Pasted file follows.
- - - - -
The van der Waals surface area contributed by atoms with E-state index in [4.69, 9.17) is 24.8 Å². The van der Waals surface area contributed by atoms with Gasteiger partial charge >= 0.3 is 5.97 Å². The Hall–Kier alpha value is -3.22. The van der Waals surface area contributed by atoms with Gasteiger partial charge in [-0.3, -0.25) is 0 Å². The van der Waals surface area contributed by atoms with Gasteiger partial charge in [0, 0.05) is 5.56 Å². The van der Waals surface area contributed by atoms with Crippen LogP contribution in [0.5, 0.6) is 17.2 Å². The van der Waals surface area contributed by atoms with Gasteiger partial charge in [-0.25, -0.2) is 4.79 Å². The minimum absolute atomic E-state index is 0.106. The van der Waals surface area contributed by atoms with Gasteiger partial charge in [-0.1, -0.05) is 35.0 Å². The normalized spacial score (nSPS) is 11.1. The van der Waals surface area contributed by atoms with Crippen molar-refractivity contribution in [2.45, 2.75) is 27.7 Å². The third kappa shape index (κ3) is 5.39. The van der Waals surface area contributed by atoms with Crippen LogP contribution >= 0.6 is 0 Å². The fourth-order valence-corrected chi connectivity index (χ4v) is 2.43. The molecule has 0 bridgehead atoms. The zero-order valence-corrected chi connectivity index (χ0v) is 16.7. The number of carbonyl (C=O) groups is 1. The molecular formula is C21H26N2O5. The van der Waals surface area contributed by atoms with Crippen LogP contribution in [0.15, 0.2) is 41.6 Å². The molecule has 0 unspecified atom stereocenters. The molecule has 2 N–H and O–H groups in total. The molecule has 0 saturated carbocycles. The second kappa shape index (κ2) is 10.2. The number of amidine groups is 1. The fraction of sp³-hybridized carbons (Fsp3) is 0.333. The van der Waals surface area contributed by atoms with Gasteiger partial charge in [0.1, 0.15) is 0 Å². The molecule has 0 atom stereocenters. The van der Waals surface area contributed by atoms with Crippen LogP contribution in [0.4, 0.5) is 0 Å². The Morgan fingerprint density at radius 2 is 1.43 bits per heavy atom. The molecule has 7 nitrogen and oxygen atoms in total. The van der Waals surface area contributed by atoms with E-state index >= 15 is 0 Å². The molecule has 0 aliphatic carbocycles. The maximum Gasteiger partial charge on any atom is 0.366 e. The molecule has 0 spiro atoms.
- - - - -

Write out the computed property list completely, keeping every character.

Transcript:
The van der Waals surface area contributed by atoms with E-state index in [4.69, 9.17) is 24.8 Å². The van der Waals surface area contributed by atoms with Gasteiger partial charge >= 0.3 is 5.97 Å². The Hall–Kier alpha value is -3.22. The van der Waals surface area contributed by atoms with Gasteiger partial charge in [-0.3, -0.25) is 0 Å². The van der Waals surface area contributed by atoms with Gasteiger partial charge in [0, 0.05) is 5.56 Å². The van der Waals surface area contributed by atoms with Crippen LogP contribution in [0.5, 0.6) is 17.2 Å². The van der Waals surface area contributed by atoms with Gasteiger partial charge in [-0.25, -0.2) is 4.79 Å². The minimum absolute atomic E-state index is 0.106. The van der Waals surface area contributed by atoms with Gasteiger partial charge in [-0.1, -0.05) is 35.0 Å². The normalized spacial score (nSPS) is 11.1. The van der Waals surface area contributed by atoms with Crippen molar-refractivity contribution in [2.45, 2.75) is 27.7 Å². The third kappa shape index (κ3) is 5.39. The van der Waals surface area contributed by atoms with Crippen LogP contribution >= 0.6 is 0 Å². The fourth-order valence-corrected chi connectivity index (χ4v) is 2.43. The molecule has 0 bridgehead atoms. The zero-order valence-corrected chi connectivity index (χ0v) is 16.7. The number of carbonyl (C=O) groups is 1. The molecular formula is C21H26N2O5. The van der Waals surface area contributed by atoms with Crippen LogP contribution in [0.15, 0.2) is 41.6 Å². The molecule has 0 unspecified atom stereocenters. The molecule has 2 N–H and O–H groups in total. The molecule has 0 saturated carbocycles. The second kappa shape index (κ2) is 10.2. The number of amidine groups is 1. The fraction of sp³-hybridized carbons (Fsp3) is 0.333. The van der Waals surface area contributed by atoms with Gasteiger partial charge in [0.1, 0.15) is 0 Å². The molecule has 0 atom stereocenters. The van der Waals surface area contributed by atoms with Crippen LogP contribution in [0.4, 0.5) is 0 Å². The Morgan fingerprint density at radius 2 is 1.43 bits per heavy atom. The molecule has 7 nitrogen and oxygen atoms in total. The van der Waals surface area contributed by atoms with E-state index >= 15 is 0 Å². The molecule has 0 aliphatic carbocycles. The maximum Gasteiger partial charge on any atom is 0.366 e. The molecule has 0 spiro atoms.